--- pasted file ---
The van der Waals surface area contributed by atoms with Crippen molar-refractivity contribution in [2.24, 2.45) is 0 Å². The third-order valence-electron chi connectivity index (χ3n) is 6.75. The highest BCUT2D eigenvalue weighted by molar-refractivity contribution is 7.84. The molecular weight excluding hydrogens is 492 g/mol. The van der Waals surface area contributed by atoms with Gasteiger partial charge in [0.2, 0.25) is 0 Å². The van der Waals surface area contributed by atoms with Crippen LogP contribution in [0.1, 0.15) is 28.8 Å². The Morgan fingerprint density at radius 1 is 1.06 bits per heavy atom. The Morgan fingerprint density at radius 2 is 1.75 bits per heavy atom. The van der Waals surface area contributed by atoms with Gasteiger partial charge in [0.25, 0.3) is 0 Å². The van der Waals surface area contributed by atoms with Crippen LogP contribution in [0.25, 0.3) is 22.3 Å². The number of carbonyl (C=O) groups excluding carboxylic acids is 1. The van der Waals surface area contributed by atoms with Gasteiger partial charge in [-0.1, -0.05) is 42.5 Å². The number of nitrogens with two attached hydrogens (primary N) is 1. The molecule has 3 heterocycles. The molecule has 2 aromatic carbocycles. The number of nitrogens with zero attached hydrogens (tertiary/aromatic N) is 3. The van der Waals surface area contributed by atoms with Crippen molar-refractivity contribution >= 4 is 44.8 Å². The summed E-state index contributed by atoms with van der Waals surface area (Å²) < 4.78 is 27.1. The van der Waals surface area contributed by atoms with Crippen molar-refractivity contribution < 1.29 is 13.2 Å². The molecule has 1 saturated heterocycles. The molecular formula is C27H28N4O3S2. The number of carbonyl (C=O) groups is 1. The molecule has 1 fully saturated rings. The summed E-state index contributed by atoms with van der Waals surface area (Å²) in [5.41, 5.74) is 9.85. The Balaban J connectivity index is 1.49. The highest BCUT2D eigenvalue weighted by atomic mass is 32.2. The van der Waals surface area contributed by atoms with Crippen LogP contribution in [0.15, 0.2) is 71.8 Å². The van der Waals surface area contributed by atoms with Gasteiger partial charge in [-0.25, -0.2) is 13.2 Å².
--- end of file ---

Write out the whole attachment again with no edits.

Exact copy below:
The van der Waals surface area contributed by atoms with Crippen molar-refractivity contribution in [2.24, 2.45) is 0 Å². The third-order valence-electron chi connectivity index (χ3n) is 6.75. The highest BCUT2D eigenvalue weighted by molar-refractivity contribution is 7.84. The molecular weight excluding hydrogens is 492 g/mol. The van der Waals surface area contributed by atoms with Gasteiger partial charge in [0.2, 0.25) is 0 Å². The van der Waals surface area contributed by atoms with Crippen LogP contribution in [0.1, 0.15) is 28.8 Å². The Morgan fingerprint density at radius 1 is 1.06 bits per heavy atom. The Morgan fingerprint density at radius 2 is 1.75 bits per heavy atom. The van der Waals surface area contributed by atoms with Gasteiger partial charge in [0.25, 0.3) is 0 Å². The van der Waals surface area contributed by atoms with Crippen LogP contribution in [0.25, 0.3) is 22.3 Å². The number of carbonyl (C=O) groups excluding carboxylic acids is 1. The van der Waals surface area contributed by atoms with Gasteiger partial charge in [-0.1, -0.05) is 42.5 Å². The number of nitrogens with two attached hydrogens (primary N) is 1. The molecule has 3 heterocycles. The molecule has 2 aromatic carbocycles. The number of nitrogens with zero attached hydrogens (tertiary/aromatic N) is 3. The van der Waals surface area contributed by atoms with Crippen molar-refractivity contribution >= 4 is 44.8 Å². The summed E-state index contributed by atoms with van der Waals surface area (Å²) < 4.78 is 27.1. The van der Waals surface area contributed by atoms with Crippen molar-refractivity contribution < 1.29 is 13.2 Å². The molecule has 1 saturated heterocycles. The molecular formula is C27H28N4O3S2. The number of carbonyl (C=O) groups is 1. The molecule has 1 fully saturated rings. The summed E-state index contributed by atoms with van der Waals surface area (Å²) in [5.41, 5.74) is 9.85. The Balaban J connectivity index is 1.49. The highest BCUT2D eigenvalue weighted by atomic mass is 32.2. The van der Waals surface area contributed by atoms with Crippen LogP contribution in [0.15, 0.2) is 71.8 Å². The van der Waals surface area contributed by atoms with Gasteiger partial charge in [-0.25, -0.2) is 13.2 Å².